The photos and phrases are touching. I’m so glad that some persons are making of the world a better place to live 🙂 I’m sad with the terrorism who occurred in Paris and I don’t like none form of violence, to talk the true. I’m a pacifist. I would love to live in a world without poverty, inequalities, violence, only peace and true love. And I help street dogs on my travels around the world, because I feed and play with them. I would like go found a shelter for homeless animals, independently of their species. I believe that if I can’t change the world, it don’t have problems, because I know that I’m changing the world of those poor homeless animals. Visit Costa Rica’s one of my dreams, because it’s a demilitarized country, with a very sympathetic people, and it’s the most closely related with the music “Imagine” of John Lennon. Some persons like John Lennon and Bob Marley were always dreaming dreams of peace, and we are too dreaming dreams of peace, we have to stay always hopeful about world’s peace. My dream is to become a doctor who treats infectious diseases, and I think that the fact of I had chikungunya fever last year and my intense desire of traveling the world increased my interest on this area of Medicine. I’ve born as a Brazilian, but I feel that I have a Costa Rican or perhaps Panamanian soul, but it doesn’t matter 😉 I only know that I would like to visit or perhaps live in any Caribbean country, as such Turks and Caicos hahaha but, talking serious, if, just if, anyone offers me a Nobel Prize of Medicine or Peace, I certainly would refuse it, because I’m just a person, with my own dreams and errors, and the world still a chaos, with all those diseases and wars, so, I obviously don’t deserve that prize. I would like that stop those wars and violence. Only it. Violence and diseases makes me sad, but I think that it’s a constant reminder that weren’t at Paradise, but yet at dreadful and nasty Planet Earth. But we can make of the world a better place, not with guns, only kind words and good acts, because violence only causes destruction, and love causes love 🙂 we need to try to make the world as a better place if we want to live in an earthly paradise. This’s just my viewpoint of world.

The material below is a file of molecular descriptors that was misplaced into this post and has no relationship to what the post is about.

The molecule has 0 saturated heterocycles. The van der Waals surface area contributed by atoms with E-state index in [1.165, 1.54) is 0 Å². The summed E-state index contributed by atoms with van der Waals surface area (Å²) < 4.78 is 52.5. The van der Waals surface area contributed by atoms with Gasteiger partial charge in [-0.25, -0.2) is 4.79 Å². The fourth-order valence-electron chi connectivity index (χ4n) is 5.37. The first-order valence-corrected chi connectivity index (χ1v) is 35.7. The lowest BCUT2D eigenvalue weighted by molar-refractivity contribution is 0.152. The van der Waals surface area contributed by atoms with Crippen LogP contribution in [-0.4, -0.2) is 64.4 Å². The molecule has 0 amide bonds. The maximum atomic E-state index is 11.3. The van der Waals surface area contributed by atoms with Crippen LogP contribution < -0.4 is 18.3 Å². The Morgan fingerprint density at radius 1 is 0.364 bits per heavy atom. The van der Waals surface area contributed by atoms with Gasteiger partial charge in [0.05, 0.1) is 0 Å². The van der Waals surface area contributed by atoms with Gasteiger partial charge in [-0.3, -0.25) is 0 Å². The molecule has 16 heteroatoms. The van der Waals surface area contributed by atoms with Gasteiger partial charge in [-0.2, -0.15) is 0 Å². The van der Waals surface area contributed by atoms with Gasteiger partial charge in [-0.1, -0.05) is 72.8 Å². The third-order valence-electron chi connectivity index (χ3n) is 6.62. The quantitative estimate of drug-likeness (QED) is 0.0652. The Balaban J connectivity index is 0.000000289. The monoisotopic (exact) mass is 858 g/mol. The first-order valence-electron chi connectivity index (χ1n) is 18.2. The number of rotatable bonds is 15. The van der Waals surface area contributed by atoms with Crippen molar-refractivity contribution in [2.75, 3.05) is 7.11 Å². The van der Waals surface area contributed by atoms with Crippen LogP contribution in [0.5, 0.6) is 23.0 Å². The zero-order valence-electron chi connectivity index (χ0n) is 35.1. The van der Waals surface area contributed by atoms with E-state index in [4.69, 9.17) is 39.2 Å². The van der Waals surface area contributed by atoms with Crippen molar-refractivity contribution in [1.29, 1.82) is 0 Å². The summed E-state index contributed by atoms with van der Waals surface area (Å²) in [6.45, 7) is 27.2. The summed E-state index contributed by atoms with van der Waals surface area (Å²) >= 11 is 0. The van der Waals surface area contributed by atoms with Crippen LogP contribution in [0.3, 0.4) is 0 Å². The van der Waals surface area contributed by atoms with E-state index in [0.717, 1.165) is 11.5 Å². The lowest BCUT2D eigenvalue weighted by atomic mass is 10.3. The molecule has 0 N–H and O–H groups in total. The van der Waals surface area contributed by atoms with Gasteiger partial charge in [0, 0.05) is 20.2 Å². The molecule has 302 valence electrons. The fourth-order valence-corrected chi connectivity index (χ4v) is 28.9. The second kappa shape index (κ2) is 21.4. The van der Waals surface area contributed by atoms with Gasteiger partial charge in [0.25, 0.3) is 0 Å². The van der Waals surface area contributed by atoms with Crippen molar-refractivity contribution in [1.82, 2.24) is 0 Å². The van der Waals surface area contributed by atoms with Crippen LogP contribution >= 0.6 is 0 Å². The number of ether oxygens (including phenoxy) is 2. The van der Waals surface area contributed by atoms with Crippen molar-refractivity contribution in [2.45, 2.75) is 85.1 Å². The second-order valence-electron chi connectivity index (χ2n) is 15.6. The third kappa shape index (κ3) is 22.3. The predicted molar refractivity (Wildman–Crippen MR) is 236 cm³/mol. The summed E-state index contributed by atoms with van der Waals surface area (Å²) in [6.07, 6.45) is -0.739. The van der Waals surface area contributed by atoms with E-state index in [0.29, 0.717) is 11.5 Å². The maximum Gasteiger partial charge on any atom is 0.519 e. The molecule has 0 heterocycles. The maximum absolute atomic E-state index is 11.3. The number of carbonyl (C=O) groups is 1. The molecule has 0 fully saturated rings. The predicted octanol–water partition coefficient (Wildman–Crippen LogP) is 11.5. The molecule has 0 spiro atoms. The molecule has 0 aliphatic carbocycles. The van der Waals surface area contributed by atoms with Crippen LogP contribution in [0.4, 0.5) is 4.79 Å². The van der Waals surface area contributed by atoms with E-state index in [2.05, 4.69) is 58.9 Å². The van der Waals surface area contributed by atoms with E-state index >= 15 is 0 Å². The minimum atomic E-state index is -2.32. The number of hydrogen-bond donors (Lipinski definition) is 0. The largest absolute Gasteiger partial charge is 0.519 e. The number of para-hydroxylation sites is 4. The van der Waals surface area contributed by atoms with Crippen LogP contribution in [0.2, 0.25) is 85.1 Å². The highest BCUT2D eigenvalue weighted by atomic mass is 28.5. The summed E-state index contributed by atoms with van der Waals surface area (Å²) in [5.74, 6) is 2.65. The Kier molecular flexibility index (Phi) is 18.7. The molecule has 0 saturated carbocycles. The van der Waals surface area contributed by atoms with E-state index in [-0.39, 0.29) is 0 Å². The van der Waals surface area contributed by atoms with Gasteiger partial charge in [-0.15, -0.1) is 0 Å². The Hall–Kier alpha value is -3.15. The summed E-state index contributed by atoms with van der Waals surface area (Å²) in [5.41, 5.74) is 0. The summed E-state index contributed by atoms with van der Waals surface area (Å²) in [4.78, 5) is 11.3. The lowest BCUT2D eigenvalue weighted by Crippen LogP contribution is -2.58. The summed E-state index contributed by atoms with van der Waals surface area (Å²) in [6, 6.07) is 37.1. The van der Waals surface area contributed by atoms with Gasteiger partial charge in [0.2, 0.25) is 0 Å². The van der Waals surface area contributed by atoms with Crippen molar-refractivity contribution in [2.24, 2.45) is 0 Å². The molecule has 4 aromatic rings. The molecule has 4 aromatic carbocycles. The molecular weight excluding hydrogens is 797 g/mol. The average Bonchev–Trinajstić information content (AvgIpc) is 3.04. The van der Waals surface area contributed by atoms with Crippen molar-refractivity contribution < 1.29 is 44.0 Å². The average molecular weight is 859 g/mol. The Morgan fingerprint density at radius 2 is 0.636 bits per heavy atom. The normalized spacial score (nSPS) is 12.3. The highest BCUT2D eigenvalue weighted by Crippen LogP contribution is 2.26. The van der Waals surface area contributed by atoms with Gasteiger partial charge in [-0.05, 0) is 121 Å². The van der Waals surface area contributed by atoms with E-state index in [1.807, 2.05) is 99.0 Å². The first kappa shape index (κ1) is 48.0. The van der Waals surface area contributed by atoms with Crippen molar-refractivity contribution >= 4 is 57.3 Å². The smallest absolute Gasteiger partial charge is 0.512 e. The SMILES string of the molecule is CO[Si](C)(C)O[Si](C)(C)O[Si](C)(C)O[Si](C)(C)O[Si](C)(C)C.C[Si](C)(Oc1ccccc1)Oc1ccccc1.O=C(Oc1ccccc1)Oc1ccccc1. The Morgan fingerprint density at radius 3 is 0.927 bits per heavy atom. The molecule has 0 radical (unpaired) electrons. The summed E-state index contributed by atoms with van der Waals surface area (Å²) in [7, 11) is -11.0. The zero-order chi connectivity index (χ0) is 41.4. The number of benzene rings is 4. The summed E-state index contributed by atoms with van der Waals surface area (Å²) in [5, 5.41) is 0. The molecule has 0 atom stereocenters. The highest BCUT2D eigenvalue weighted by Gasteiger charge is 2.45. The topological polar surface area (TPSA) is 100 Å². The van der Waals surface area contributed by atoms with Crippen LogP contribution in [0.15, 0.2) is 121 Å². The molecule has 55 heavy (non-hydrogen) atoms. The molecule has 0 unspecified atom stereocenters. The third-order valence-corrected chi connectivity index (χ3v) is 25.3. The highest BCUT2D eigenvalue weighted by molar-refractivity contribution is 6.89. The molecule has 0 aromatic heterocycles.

4. reneeriley says :

    Hi Rosita: You are making the world more peaceful each time you help street dogs and when you share kind words. We each must do what we can. You are right about “love causes love.” If you become a medical doctor, you will be able to share your expertise to help people too. But whatever you become, you have good insight as to what will help make Earth a more peaceful home.
    Aloha, Renee
    P.S. I’ve heard that Costa Ricans don’t use bits on their horses so as not to hurt them. 🙂 You are likely to love it there.
    P.P.S. Also, I’m not getting to teach at SHNU this coming spring term, so Barry & I are actually going to Panama for January and Costa Rica for February. You can be sure I will write about our experiences.

    • Rosita says :

      Oh, thank you! Thanks for being too comprehensive with me and giving me hopes about our future. I was really needing it. The terroristic act in Paris made me very sad. Oh, if all of us lived in peace and love and in harmony with nature, like some isolated indigenes tribes, who don’t changed their customs… I simply felt in love with the indigenous reserve of Guna Yala, in some paradisiacal islands of Panama who’re called as San Blas. Maybe you would like to visit those islands. Unfortunately, I never visited Panama, but I heard that it’s pretty idyllic and the capital’s very developed.

Leave a Reply

Fill in your details below or click an icon to log in:

WordPress.com Logo

You are commenting using your WordPress.com account. Log Out /  Change )

Google photo

You are commenting using your Google account. Log Out /  Change )

Twitter picture

You are commenting using your Twitter account. Log Out /  Change )

Facebook photo

You are commenting using your Facebook account. Log Out /  Change )

Connecting to %s

This site uses Akismet to reduce spam. Learn how your comment data is processed.

%d bloggers like this: